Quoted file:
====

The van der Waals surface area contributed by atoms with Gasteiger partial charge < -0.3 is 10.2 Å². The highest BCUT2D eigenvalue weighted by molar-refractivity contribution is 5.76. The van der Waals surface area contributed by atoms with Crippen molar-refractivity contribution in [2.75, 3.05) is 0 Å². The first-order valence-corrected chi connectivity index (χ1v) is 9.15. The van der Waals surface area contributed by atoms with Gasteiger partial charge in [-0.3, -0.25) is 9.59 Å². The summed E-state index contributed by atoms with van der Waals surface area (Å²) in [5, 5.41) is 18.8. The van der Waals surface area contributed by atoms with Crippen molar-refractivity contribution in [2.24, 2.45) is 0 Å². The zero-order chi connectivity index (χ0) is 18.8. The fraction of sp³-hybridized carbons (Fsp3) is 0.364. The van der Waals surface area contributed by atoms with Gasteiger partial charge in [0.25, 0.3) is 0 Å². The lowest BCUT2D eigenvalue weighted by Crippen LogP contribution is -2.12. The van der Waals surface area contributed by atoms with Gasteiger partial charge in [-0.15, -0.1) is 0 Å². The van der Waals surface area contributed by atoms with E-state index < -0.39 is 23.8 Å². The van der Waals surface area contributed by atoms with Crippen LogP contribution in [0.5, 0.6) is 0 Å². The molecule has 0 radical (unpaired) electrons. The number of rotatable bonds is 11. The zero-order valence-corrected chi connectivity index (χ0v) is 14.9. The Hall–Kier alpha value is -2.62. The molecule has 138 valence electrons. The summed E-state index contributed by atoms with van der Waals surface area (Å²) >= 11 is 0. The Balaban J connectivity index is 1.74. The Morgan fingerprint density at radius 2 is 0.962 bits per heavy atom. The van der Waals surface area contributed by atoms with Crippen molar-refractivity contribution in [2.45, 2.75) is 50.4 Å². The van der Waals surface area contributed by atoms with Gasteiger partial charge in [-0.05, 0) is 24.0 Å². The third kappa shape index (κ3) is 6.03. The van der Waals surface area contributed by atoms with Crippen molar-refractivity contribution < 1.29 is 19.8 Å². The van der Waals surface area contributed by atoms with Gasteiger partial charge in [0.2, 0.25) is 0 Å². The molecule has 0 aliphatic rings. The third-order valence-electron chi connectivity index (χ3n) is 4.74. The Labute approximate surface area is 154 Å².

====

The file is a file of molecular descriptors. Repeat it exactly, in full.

The van der Waals surface area contributed by atoms with Gasteiger partial charge < -0.3 is 10.2 Å². The highest BCUT2D eigenvalue weighted by molar-refractivity contribution is 5.76. The van der Waals surface area contributed by atoms with Crippen molar-refractivity contribution in [2.75, 3.05) is 0 Å². The first-order valence-corrected chi connectivity index (χ1v) is 9.15. The van der Waals surface area contributed by atoms with Gasteiger partial charge in [-0.3, -0.25) is 9.59 Å². The summed E-state index contributed by atoms with van der Waals surface area (Å²) in [5, 5.41) is 18.8. The van der Waals surface area contributed by atoms with Crippen molar-refractivity contribution in [2.24, 2.45) is 0 Å². The zero-order chi connectivity index (χ0) is 18.8. The fraction of sp³-hybridized carbons (Fsp3) is 0.364. The van der Waals surface area contributed by atoms with Gasteiger partial charge in [0.25, 0.3) is 0 Å². The lowest BCUT2D eigenvalue weighted by Crippen LogP contribution is -2.12. The van der Waals surface area contributed by atoms with Gasteiger partial charge in [-0.15, -0.1) is 0 Å². The van der Waals surface area contributed by atoms with E-state index < -0.39 is 23.8 Å². The van der Waals surface area contributed by atoms with Crippen LogP contribution in [0.5, 0.6) is 0 Å². The molecule has 0 radical (unpaired) electrons. The number of rotatable bonds is 11. The zero-order valence-corrected chi connectivity index (χ0v) is 14.9. The Hall–Kier alpha value is -2.62. The molecule has 138 valence electrons. The summed E-state index contributed by atoms with van der Waals surface area (Å²) >= 11 is 0. The Balaban J connectivity index is 1.74. The Morgan fingerprint density at radius 2 is 0.962 bits per heavy atom. The van der Waals surface area contributed by atoms with Crippen molar-refractivity contribution in [2.45, 2.75) is 50.4 Å². The van der Waals surface area contributed by atoms with Gasteiger partial charge in [-0.05, 0) is 24.0 Å². The third kappa shape index (κ3) is 6.03. The van der Waals surface area contributed by atoms with Crippen molar-refractivity contribution < 1.29 is 19.8 Å². The van der Waals surface area contributed by atoms with Gasteiger partial charge in [0.2, 0.25) is 0 Å². The molecule has 0 aliphatic rings. The third-order valence-electron chi connectivity index (χ3n) is 4.74. The Labute approximate surface area is 154 Å².